A pink hue settled over Sebastian recently, as folks set out for the sixth annual Hunt for Hope Florida, a scavenger hunt designed to raise awareness of Inflammatory Breast Cancer and fund clinical research through the IBC Network Foundation.
Kicking off Breast Cancer Awareness month in a big way, participants popped into local businesses in a rosy flurry, drawing the attention of passersby with an unabashed display of pink hair, socks, tutus, boas, suspenders, fairy wings and beads as they performed more than 60 wacky tasks during the three-hour scavenger hunt.
Flush with excitement, teams with monikers such as the Hakuna-Ma-TaTas, IBC Boobie Brigade and Team TaTa visited local venues to complete as many tasks as possible while also educating everyone they encountered about IBC. Teams sent back smartphone photos and videos of themselves performing planks, counting pepperoni, pilfering coasters, reading books, flossing a team member’s teeth, playing thumb wars, running through a sprinkler, making a sand angel and singing the National Anthem.
As each group trekked through Sebastian, their rosy attitudes belied the seriousness of IBC, a little-known killer. Although considered the most fatal of all the breast cancers, IBC receives minimal research funding.
The message of the nonprofit is clear: “No lump, still cancer!”
Dr. Holly Hamilton, owner of Riverside Family Dental in Sebastian, was moved to start Hunt for Hope Florida in honor of her friend Dr. Lori Grennan, who lost her battle with IBC five years ago.
While combating the disease, Grennan founded the first Hunt for Hope in Ohio to help provide funding to the IBC Network Foundation, which was established by IBC survivor Terry Arnold. Since its inception, Hunt for Hope events nationwide have raised more than $1.1 million, with 100 percent of the proceeds funding IBC research.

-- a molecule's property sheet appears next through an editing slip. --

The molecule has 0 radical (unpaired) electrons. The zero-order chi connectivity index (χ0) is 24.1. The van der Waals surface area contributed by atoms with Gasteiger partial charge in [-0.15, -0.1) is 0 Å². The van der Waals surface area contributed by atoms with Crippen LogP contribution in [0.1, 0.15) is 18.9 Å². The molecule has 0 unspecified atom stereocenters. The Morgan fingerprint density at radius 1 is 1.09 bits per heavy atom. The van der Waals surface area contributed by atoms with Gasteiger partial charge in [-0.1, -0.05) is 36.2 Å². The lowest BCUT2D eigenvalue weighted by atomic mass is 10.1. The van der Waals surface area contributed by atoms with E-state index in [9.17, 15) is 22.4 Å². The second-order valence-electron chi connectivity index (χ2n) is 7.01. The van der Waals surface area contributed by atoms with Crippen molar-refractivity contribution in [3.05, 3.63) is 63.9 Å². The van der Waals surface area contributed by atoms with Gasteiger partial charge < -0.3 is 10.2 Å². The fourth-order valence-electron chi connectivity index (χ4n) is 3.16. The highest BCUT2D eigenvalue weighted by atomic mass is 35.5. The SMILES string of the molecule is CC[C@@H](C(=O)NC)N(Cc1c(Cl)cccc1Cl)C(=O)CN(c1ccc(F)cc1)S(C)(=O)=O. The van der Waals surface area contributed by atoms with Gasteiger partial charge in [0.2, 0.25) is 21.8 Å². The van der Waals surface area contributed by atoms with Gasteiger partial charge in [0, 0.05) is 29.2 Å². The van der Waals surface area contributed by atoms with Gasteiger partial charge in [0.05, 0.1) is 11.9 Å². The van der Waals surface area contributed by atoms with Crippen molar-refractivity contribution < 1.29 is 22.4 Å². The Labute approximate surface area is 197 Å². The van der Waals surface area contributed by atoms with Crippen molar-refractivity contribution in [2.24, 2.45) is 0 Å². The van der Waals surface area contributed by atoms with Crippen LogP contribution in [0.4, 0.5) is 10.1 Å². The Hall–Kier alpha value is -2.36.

IBC is a highly aggressive form of breast cancer that generally affects younger women. This rapidly progressive cancer is often misdiagnosed and/or undetected until it has reached stage III or IV. Left untreated, the cancer spreads to other areas of the body, significantly reducing survival rates.
“Most of the people that come to our events and most of the people that we encounter in the community aren’t even aware of IBC,” said Hamilton, adding that by the time IBC presents symptoms it’s usually too late. That’s why awareness and education are so important, said Hamilton. “If I can even educate one person, that’s a success for me.”
While cancer survivor Kathleen Brown said she didn’t have IBC, she joined the hunt knowing firsthand the importance of cancer research.
“I am a recent survivor. The best advice I can give to anybody is how important early detection and a positive attitude are to recovery. That’s what got me through,” shared Brown of her experience with surgery and recovery. “I look forward to the day that cancer has been cured.”
For more information visit theibcnetwork.org.